Growing up, I was afraid of many things. They ranged from the common (ghosts, aliens, vampires) to the absurd (permanent markers, those chlorine tablet holders that float in the hottubs). But the one thing that frightened me the most, and haunted me throughout most of my life, was the end of the world.
All my life I was afraid of the world ending. Whether it was from a giant meteor or alien invasion or a black hole suddenly appearing– and, of course, Judgment Day—the prospect of existence coming to an end frightened me.
I grew up with little religious background or inclination. Much of what I learned about Christianity I learned from my friends. And of course, with that came an education on what the Day of Judgment is. And what I learned about it frightened me to the point of having panic attacks. It was an issue I chose to blissfully ignore as best I could. The fear would come and go and each time I would simply cover it up with happy things (or other things to worry about). And it worked—that is, until I became a Muslim.
After I became a Muslim I had to deal with the reality of the end of all things front-and-center. What used to be a notion that I could just pleasantly cover up with happy things was suddenly thrust in front of me, prodding me in the chest, telling me to deal with it.
With the world as it is today, it’s easy to get overwhelmed: ISIS, rampant sexuality, corruption. Prophet Muhammad, peace be upon him, spoke about these sorts of things as signs of the Day of Judgment. Among other things, he mentioned:
- Wine will be consumed in great quantities
- Natural disasters will increase
- Bloodshed will increase
- Power will be given to those who don’t deserve it
- Women will outnumber men
2011 was a difficult year for me. The year was notable for such disasters as the Thailand floods, the Japan tsunami, the African droughts. With each new disaster I saw before my eyes the fulfillment of the Prophet’s warning. I became afraid of even reading the morning paper, or even listening to the news, out of fear of some new disaster—some new portent of the end times. The old fears crept back into my mind and heart. I fell into a state of existential depression. I began wondering what was the point of anything? What was the point of doing anything if life was a zero-sum game? Like a movie you already know the ending to—spoiler alert: everybody dies. And why bother putting in effort to try and make the world a better place, even though we’re at the tail end of existence?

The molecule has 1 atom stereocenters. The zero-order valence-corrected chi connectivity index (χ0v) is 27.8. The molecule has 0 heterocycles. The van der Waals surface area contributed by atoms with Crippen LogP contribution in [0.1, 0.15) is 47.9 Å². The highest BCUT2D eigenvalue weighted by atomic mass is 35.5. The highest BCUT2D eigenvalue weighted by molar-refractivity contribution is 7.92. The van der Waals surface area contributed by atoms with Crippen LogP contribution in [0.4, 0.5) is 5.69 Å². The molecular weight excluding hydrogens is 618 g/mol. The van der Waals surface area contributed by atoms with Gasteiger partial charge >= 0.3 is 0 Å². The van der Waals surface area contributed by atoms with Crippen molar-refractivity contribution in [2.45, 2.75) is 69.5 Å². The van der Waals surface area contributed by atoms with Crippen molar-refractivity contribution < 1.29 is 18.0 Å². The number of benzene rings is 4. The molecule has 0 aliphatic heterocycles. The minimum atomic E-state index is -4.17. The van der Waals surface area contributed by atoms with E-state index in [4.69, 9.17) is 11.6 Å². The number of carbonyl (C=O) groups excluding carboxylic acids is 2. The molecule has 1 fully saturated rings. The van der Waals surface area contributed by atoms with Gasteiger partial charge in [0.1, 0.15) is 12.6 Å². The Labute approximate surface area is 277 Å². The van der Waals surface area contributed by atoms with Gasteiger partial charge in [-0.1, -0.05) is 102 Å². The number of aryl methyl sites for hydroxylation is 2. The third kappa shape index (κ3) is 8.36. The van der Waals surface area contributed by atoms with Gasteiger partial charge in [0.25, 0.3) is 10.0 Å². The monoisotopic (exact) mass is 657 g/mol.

That same year my grandpa died. So death infiltrated my life not only on a cosmic and universal scale, but also on a personal and intimate level. We flew down to Ontario for his funeral. There were many relatives there that I hadn’t seen for years — some who I hadn’t seen at all. But we were here: our family. And I began wondering if this would be the last time we would all be together like this — if, perhaps, the world was about to end and this would be the last everyone saw each other.
And so I wrote.
I wrote a story about a young boy going to his grandfather’s funeral on pretty much the eve of Armageddon. In the story, everyone knows the world is about to end, and this boy (much like myself) grapples with an existential crisis. It was incredibly cathartic, and through writing I found those slivers of hope that you grab onto and make a rope to pull yourself out of despair. My narrator, at the end of the story, found meaning and purpose in his life, even as it was about to end.
And it could all be summed up by something a man once said 1400 years ago.
At the beginning of the story, the main character visits his friend, who is planting trees in front of the mosque. His friend, a Muslim (obviously), tells him about a saying of Prophet Muhammad, peace be upon him. It was a saying that penetrated deep to my core during this depressive phase of my life. I had heard it before, but had forgotten about it; and only now, as I wrote about it, did I fully grasp the meaning of his words:
“If the Last Hour is approaching, and you find yourself in the midst of planting a palm shoot, do not hesitate to finish planting it.”
I took this and folded it into my heart and even to this day this profound statement warms my soul like hot cinnamon. When reality bites and pulls at my conscience, I remind myself of it. I remind myself of what it means.
It means that no matter how dire things seem, you can still do good. Even if things seem hopeless, if it’s in your capacity to do something to better the world, then do it. With the world as it is today, we’re in need of good now more than ever.
As the character in my story found his peace, so did I. As I wrote, I was able to come to terms with the greatest fear in my life. I was able to accept it and, more importantly, to turn it into something productive.
And so even when on the literal verge of Armageddon, keep working.
Keep doing good.
Keep planting trees.